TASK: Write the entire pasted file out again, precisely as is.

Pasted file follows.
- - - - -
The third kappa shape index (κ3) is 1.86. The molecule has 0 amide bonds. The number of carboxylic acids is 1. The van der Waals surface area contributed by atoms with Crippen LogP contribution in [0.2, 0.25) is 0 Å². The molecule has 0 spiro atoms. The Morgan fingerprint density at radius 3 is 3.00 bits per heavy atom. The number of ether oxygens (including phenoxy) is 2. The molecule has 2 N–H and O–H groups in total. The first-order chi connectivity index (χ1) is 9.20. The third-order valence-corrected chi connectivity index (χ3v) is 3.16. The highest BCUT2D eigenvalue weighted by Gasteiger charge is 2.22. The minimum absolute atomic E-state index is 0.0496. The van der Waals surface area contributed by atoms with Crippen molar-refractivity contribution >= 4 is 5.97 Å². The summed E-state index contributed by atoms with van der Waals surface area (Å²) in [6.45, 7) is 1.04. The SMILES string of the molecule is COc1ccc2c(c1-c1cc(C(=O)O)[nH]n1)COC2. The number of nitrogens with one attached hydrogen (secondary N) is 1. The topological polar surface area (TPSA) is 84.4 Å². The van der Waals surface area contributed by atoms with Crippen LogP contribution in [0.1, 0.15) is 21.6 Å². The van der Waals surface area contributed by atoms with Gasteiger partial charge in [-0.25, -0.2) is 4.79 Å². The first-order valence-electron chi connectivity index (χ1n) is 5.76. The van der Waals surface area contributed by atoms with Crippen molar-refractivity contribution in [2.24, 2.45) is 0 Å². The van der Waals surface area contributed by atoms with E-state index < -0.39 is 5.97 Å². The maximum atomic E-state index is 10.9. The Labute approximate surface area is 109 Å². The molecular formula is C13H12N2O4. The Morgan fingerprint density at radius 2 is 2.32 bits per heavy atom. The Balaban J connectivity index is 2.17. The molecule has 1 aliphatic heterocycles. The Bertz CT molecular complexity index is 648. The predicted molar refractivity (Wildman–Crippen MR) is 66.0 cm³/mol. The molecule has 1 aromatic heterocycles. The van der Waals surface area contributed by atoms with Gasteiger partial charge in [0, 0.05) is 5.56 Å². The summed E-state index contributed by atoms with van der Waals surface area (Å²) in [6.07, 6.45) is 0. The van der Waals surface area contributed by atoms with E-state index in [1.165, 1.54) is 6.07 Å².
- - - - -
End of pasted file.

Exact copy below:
The third kappa shape index (κ3) is 1.86. The molecule has 0 amide bonds. The number of carboxylic acids is 1. The van der Waals surface area contributed by atoms with Crippen LogP contribution in [0.2, 0.25) is 0 Å². The molecule has 0 spiro atoms. The Morgan fingerprint density at radius 3 is 3.00 bits per heavy atom. The number of ether oxygens (including phenoxy) is 2. The molecule has 2 N–H and O–H groups in total. The first-order chi connectivity index (χ1) is 9.20. The third-order valence-corrected chi connectivity index (χ3v) is 3.16. The highest BCUT2D eigenvalue weighted by Gasteiger charge is 2.22. The minimum absolute atomic E-state index is 0.0496. The van der Waals surface area contributed by atoms with Crippen molar-refractivity contribution >= 4 is 5.97 Å². The summed E-state index contributed by atoms with van der Waals surface area (Å²) in [6.45, 7) is 1.04. The SMILES string of the molecule is COc1ccc2c(c1-c1cc(C(=O)O)[nH]n1)COC2. The number of nitrogens with one attached hydrogen (secondary N) is 1. The topological polar surface area (TPSA) is 84.4 Å². The van der Waals surface area contributed by atoms with Crippen LogP contribution in [0.1, 0.15) is 21.6 Å². The van der Waals surface area contributed by atoms with Gasteiger partial charge in [-0.25, -0.2) is 4.79 Å². The first-order valence-electron chi connectivity index (χ1n) is 5.76. The van der Waals surface area contributed by atoms with Crippen molar-refractivity contribution in [2.24, 2.45) is 0 Å². The van der Waals surface area contributed by atoms with E-state index < -0.39 is 5.97 Å². The maximum atomic E-state index is 10.9. The Labute approximate surface area is 109 Å². The molecular formula is C13H12N2O4. The Morgan fingerprint density at radius 2 is 2.32 bits per heavy atom. The Balaban J connectivity index is 2.17. The molecule has 1 aliphatic heterocycles. The Bertz CT molecular complexity index is 648. The predicted molar refractivity (Wildman–Crippen MR) is 66.0 cm³/mol. The molecule has 1 aromatic heterocycles. The van der Waals surface area contributed by atoms with Gasteiger partial charge in [0, 0.05) is 5.56 Å². The summed E-state index contributed by atoms with van der Waals surface area (Å²) in [6.07, 6.45) is 0. The van der Waals surface area contributed by atoms with E-state index in [1.165, 1.54) is 6.07 Å².